‘A decade after the financial crisis shook voters’ confidence in capitalism, the challenges to Friedman’s model have been gathering momentum. Now — even as US President Donald Trump pursues stereotypically “pro-business” policies such as cutting corporate taxes and regulations — they are starting to converge into something that looks like a new worldview, shared by leading executives and investors and shaped by an unlikely alliance of consumers, employees, campaigners, academics and regulators. Together, they could break a consensus that has governed business for two generations and offer a new model for capitalism based on the watchwords of purpose, inclusion and sustainability.’
In 1982, Milton Friedman argued that “only a crisis – actual or perceived – produces real change. When the crisis occurs, the actions that are taken depend on the ideas that are lying around.” This, he argued, was his role as an economist: “to develop alternatives to existing policies, to keep them alive and available until the politically impossible becomes politically inevitable.” Fifty years on, only now emerging from the vice-like grip of his of ‘greed is good’ economics, we are in the throws of multiple, interconnected, actual crises. But this time, it is new ideas – sustained for just as long, by a committed few – that are finally bearing fruit. This is a year of tectonic change.
If madness is repeating the same actions and expecting different results, we may look back on this new year as our collective return to sanity. From the shocks of 2018 – corrosive inequality, deepening geopolitical instability, ongoing climate cowardice – a singular new mood has crystallised: a tidal recognition that only radical solutions will rebalance the world in the short window of time left to us – and that it must be business, not government, who lead the charge.
In its very first days, 2019 has already dealt a definitive blow to the old-world order. Apple’s tumbling value signals more than the imminent shocks the global economy can expect from China’s slowdown. It symbolises a definitive shift in public sentiment away from the model of designed obsolescence, rock star product launches and aggressive pricing that has fuelled Apple’s stratospheric rise to the pinnacle of fevered consumerism. A decade ago, China was the Dr Frankenstein of the western world order: pumping trillions into the dying economy as a new generation of super consumers came of age. Today, China’s PE experts say consumer and business confidence is worse than in 2008. Our old model of consumption-driven capitalism is fast running out of options. There can be no more of the same.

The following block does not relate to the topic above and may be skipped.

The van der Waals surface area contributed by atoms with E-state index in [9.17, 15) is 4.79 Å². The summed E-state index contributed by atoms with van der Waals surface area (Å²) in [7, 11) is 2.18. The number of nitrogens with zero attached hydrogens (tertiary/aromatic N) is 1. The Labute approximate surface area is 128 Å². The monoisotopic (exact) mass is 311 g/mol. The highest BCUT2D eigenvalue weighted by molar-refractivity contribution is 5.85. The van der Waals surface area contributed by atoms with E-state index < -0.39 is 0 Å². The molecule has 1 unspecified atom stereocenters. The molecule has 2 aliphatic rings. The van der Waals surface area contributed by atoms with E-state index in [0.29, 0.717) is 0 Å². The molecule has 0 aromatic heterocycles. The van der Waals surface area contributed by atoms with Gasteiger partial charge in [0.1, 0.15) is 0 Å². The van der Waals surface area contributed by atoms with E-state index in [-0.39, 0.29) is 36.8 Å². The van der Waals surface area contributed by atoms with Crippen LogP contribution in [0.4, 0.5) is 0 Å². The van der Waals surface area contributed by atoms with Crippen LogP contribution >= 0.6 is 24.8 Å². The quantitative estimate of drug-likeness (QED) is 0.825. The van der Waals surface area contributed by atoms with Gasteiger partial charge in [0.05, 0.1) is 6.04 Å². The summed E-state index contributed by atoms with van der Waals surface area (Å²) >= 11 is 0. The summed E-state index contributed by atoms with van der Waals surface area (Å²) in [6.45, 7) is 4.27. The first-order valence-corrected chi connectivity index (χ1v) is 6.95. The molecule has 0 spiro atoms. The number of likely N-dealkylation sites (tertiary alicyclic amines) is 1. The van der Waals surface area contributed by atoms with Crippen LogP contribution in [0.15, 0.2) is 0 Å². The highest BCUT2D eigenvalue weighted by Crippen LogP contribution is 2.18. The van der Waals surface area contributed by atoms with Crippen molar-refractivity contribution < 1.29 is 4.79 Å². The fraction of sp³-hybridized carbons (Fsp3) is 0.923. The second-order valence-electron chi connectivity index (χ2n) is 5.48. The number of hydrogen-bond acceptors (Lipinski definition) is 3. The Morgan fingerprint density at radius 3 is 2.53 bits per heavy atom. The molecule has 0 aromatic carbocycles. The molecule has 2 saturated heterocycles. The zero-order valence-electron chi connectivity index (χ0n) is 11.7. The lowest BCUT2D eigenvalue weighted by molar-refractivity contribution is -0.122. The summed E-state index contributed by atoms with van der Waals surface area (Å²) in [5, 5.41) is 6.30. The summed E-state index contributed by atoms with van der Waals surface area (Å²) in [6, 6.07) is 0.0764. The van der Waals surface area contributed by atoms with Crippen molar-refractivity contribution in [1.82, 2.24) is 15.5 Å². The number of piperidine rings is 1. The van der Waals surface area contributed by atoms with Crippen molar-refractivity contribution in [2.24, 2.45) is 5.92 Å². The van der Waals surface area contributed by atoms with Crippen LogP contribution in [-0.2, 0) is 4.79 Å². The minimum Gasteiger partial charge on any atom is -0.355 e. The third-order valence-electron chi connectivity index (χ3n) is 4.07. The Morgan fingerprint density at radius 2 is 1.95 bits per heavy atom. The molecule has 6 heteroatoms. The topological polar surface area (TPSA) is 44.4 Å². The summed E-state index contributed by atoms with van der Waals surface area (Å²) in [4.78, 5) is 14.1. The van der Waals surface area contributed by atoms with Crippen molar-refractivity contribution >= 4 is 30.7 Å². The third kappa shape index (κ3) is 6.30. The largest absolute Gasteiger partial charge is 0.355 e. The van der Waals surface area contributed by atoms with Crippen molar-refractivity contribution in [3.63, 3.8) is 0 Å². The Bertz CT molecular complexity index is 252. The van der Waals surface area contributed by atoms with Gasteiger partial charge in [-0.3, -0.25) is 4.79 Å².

But there must be something new. Conscientious consumption has politicised business. Corporate activism is no longer a paradox. At precisely the same moment, global politics is collapsing as a moral compass: disoriented by accelerating change, gripped by insular crises of identity, broke, never less trusted by the public. The time is now for business to step forward as a moral leader.
When I first began anticipating the inevitability of this shift, there were very few voices in my ranks. Now, from the powerful declarations of BlackRock’s Larry Fink that ‘without a social purpose…companies fail to make the investments in employees, innovation and capital expenditures needed for long-term growth’; to the growing might of the B-Corps movement leading the charge in sustainable business; to the academics (Colin Mayer, Joseph Bower, Lynn Paine and others) envisioning the new age of purposeful corporations – there is a chorus of change.
As The FT’s Andrew Edgecliff-Johnson writes this powerful essay
, ‘[a]s companies’ self-interest converges with the interests of other stakeholders, those who would improve the world have a chance to get some of the world’s most powerful instruments for change onside. They should grasp the opportunity business’s moral money moment has given them.’
But to seize this moment of great possibility, we need to arm businesses with the tools of purpose. Edgecliff Johnson notes that ‘nobody has yet devised a way to measure purpose that is as simple as the bottom line of a profit and loss account.’ To truly empower businesses, we need robust systems of holistic measurement that allow them to prove and create value from sustainable practices. JUST Capital is one organisation leading the charge, and my own External Rate of Return
is another that will soon offer business leaders a way to measure and leverage their holistic positive impact.
It will take courage, and we are still just at the beginning. But if the mind is the toughest battleground, then the hardest part is won.